Canadian Libraries Spotlight: Ottawa Public Library

We are so excited to feature the Ottawa Public Library in our 11th post in the Canadian Libraries Spotlight.  Need catch up on our series? Here are all the posts.  This post was written by Kirsten, Lise, Angela and Jessica , current and past members of the Children’s Services team at the Greenboro branch of the Ottawa Public Library (OPL). Take it away, ladies!
jbrary-flagHello and bonjour from Canada’s capital! One of the most exciting things about life in a library is that you never know what to expect, and each day has its own new adventures to be experienced.  We feel very fortunate to be part of OPL and we would like to give you a glimpse of what life in the Greenboro Children’s Department looks like.

OPL is the largest, officially bilingual (English and French) library system in North America and serves a population of approximately 870,250.  Our branch is one of 33 branches scattered throughout the city. We also have two big Bookmobiles and a new Mini Bookmobile.  Without a doubt, Ottawa is a very diverse city. As such, OPL offers material in 13 languages including Arabic, Chinese, English, French, Hindi, Korean, Punjabi, Persian, Russian, Somali, Spanish, Urdu and Vietnamese. Being the capital city also means that we are lucky to have a wide range of museums, both national and local, on our doorstep. What’s more, OPL has partnerships with most of them. Therefore, our customers enjoy free museum admission passes for the whole family to places like the Canadian Aviation and Space Museum and the Canadian Children’s Museum. Furthermore, employees from many of the museums often come and do programs at the Library.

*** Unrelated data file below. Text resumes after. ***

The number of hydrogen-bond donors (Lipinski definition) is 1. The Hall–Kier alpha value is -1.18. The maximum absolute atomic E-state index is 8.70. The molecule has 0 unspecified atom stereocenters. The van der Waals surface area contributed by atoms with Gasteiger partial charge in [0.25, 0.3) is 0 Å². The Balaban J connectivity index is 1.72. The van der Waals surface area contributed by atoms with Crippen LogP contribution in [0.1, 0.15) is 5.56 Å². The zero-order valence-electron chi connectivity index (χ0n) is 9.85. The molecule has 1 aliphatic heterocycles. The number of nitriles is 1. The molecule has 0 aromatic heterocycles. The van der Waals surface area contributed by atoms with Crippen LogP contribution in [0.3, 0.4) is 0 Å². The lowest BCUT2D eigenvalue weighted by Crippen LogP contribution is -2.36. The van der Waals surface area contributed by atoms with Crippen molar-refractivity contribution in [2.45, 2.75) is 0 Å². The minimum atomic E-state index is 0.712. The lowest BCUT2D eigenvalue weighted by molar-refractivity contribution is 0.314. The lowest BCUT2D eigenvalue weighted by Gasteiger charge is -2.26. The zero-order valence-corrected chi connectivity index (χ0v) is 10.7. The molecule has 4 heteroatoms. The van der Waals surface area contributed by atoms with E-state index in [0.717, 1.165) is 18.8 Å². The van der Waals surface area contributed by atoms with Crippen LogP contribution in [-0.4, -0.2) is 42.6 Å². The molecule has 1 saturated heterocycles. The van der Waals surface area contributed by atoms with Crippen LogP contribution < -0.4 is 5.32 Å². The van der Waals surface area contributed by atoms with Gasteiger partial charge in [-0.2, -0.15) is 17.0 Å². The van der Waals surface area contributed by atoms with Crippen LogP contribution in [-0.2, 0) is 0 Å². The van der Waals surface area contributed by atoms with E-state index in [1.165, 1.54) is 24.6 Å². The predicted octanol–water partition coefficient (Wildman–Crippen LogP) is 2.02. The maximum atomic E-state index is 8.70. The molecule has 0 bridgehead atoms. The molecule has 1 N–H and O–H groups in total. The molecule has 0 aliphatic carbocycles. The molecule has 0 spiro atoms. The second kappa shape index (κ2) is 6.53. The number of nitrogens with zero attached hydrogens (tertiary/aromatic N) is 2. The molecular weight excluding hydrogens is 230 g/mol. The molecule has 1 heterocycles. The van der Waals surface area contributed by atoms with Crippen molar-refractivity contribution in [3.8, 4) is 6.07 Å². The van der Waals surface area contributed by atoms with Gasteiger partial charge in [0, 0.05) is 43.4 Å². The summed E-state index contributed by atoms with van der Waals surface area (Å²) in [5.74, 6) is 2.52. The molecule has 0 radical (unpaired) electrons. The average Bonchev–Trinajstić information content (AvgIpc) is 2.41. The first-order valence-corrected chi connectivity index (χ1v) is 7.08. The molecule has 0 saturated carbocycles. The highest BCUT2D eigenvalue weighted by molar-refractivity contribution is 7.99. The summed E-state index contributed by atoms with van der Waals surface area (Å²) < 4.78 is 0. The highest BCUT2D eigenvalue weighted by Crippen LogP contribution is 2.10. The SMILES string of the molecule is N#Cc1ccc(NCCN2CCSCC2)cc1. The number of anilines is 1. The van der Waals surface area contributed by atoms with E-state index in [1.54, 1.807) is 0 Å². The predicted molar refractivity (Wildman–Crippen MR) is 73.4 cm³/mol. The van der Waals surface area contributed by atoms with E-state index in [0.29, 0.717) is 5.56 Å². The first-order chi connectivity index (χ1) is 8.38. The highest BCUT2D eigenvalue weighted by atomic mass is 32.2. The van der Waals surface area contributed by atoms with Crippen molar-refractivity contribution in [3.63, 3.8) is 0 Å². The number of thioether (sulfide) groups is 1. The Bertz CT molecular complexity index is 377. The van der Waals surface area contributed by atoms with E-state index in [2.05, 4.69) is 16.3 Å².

OPL is also very proud to have a Makerspace, called the ImagineSpace and a Kiosk that has automated holds pickup lockers and vending-machine style library material dispensers. The children’s department at the Greenboro branch features an integrated program room, a lot of natural light, bright colours, and space to play and learn. Join us as we take you on a tour of the children’s department.

The absolute star of the Children’s Dept is our Flintstone style car; it’s the perfect spot for reading. It has two openings at the top with Jetson-style bubbles.  It has generous front and rear trunks – perfect for kids to load up with books… much to the chagrin of our Pages!

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The pod area is where all the action happens. And, by action, I mean all of our preschool and class visits happen here. We call it the pod as it’s semi circular with a sturdy accordion curtain that closes to provide more privacy when needed. Hidden behind a series of moveable panels, are handy storage cupboards with a sink and countertop. Most of our supplies are kept here and the sink makes cleanup after a messy program easy.  Kids and adults alike get a kick out of finding out that we have a Harry Potter cupboard, offering more storage under a set of stairs (of course) near the pod.

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Between Babytime, Toddlertime and Contes en famille (that’s French for Family Storytime!), to mention just a few programs, we see lots of families and caregivers each week which makes for a vibrant and noisy branch!

These are some of our favourite programs that we have offered over the years:

A guide dog took part in Babytime:

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LEGO® building programs:

opl4Programs offered by local museums, such as the Ottawa Art Gallery’s Labyrinth Race program shown below: